Sephora Rouge Cream Lipstick in Belly Dancing

“Here is my advice to you, should you ever become inadvertently home alone for heartbreaking reasons: do all the things that you love that they hate most.” With The Tall Man still in hospital, Ella Risbridger is determined to put her evenings alone to good use.

It’s one in the morning, and I’m alone in the flat, and I’m baking cookies. There’s a set of lipstick swatches on the back of my hand, and there’s a Kate Atkinson audiobook playing gently, and the washing machine rumbles softly under it all. I pick a lipstick – inappropriate red – and put it on, just for the hell of it. Somewhere across town, the Tall Man sleeps, stable and safe under the watchful eye of the nurses, and I’m in our flat alone doing all the things he hates most. Here is my advice to you, should you ever become inadvertently home alone for heartbreaking reasons: do all the things that you love that they hate most. Do the things that are only made possible by the heartbreak.

Long baths that use up all the hot water. Not having to even make the effort to speak. Baking cookies at midnight, because there’s no reason to go to bed. Listening to audiobooks and podcasts and keeping the radio tuned, permanently, to Radio 4, because there’s no threat of someone coming along behind you retuning it, inexplicably, to Radio Rock. Wearing red lipstick – the kind that wants a liner, the kind that shines with a deep look-at-me glow – by yourself in the middle of the night.

It’s from Sephora, sent to me by a kind friend, and it’s one of the greatest red lipsticks I’ve ever tried. It’s a true red, and when you line it (which I do with a Mac Cherry pencil), looks fierce and true and a little bit superhero. If superheroes wore dressing gowns.

wrote, last week, about how there never seemed to be any time for the things that mattered, about how I needed to practice self-care, and get back to work, and get things done. And I tried! I really tried, and am still trying: I have found a cafe close by the hospital with comfortable chairs, good coffee, a plug socket and wifi. I have agreed a time, every day, when I’ll try to go out and get fresh air, and get my work done. I give myself an extra hour at home in the morning; make sure I get a coffee on my way up to the ward; make sure I have time for a shower and to brush my hair.

And it’s working. Ish. I’m there when the Tall Man needs me, and I’m not too far behind with my work. I’m in the cafe for work calls and deadlines, and in hospital to help with physiotherapy and speech therapy and the million other tasks you never give a second’s thought to until someone can’t do them without you. I’m there all day, more or less.

Which leaves – as you’ll have worked out – only the night, and this is why I’m baking cookies at one in the morning, and painting my nails, and trying on new lipsticks. I’m wearing the fluffiest dressing gown I’ve ever seen, and brilliant bright red lipstick, and it’s for me and nobody else. The day can have my duty and my love and my care, but the night is for me alone: the night is my time. This matters, when you are a carer. It is more important than I could have imagined to have this 1 a.m., when nobody has any demands on me. One in the morning is when nobody is going to call me, or email me, or ask me for an update on John’s (vastly complex, ever-changing, deeply personal) condition. One in the morning belongs to me.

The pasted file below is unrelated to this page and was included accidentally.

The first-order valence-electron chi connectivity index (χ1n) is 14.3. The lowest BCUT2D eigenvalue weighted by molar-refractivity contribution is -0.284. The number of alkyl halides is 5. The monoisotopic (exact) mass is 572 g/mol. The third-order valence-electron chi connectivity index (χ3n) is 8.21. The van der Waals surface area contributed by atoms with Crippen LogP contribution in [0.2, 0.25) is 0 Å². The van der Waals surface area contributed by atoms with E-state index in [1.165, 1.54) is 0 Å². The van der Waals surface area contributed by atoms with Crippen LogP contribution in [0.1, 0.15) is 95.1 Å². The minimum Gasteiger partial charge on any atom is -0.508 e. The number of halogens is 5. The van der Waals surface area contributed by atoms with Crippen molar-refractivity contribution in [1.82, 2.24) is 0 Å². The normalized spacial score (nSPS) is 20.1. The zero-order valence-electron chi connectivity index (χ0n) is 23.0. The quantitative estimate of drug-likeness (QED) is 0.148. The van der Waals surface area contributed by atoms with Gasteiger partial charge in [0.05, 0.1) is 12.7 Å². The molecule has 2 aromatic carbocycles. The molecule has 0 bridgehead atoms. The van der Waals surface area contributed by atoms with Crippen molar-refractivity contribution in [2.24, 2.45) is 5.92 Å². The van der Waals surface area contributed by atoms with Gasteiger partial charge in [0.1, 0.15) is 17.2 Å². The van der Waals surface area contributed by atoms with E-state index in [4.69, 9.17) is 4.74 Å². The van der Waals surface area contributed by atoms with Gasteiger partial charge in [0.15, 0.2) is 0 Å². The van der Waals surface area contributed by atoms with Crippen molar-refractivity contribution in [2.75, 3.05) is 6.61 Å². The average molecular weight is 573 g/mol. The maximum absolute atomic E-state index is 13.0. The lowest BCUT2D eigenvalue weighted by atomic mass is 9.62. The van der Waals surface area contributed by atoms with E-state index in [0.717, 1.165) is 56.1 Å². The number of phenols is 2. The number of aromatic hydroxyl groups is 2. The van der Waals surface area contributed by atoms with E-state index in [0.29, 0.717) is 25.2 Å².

And I enjoy it. Is that a terrible thing to admit? It might be, but I don’t care: the only way through this is to find the good bits, the bits worth hanging on to. And this, for now, is one of them: the small joy of being alone. I have never lived alone in my life, and I am learning to like it. I couldn’t do it for long, but in a time where I’m needed constantly, practically, emotionally – it’s nice, sometimes, to be alone.

And then, cookies baked, I fall asleep.

The mornings are always a mad rush, even with the extra hour. It’s the trade-off for the late night, and I think it’s worth it. This morning I tumble out of bed, go groggy into the shower, fall into jeans and a jumper – and swipe on that bright red midnight lipstick. As I stumble into the bathroom I realise I didn’t take it off the night before, and it’s lasted surprisingly well. I wash my face, and apply a new coat, and although it really shouldn’t go with blue jeans and a stripy jumper – not with a name like “Belly Dancing” – I decide it doesn’t matter.  I’ll let last night’s lipstick carry me through the difficult day, and let it remind me all day of the importance of carving out these little spaces, for myself and for joy.

Sephora Rouge Cream Lipstick in Belly Dancing, £10.31


I’d never been much of a make-up person before last year, but strange things happen on the cancer ward. When my partner, the Tall Man, was suddenly diagnosed with a rare, aggressive lymphoma, I found myself reaching for a battered tube of Mac Ruby Woo – part armour, part warpaint, all crimson defiance. This is a column about lipstick, and about caring, and about cancer, but most of all it’s my lifeline and it’s proof – for me, at least – that putting on a brave face is half the fight. Read my story so far here.


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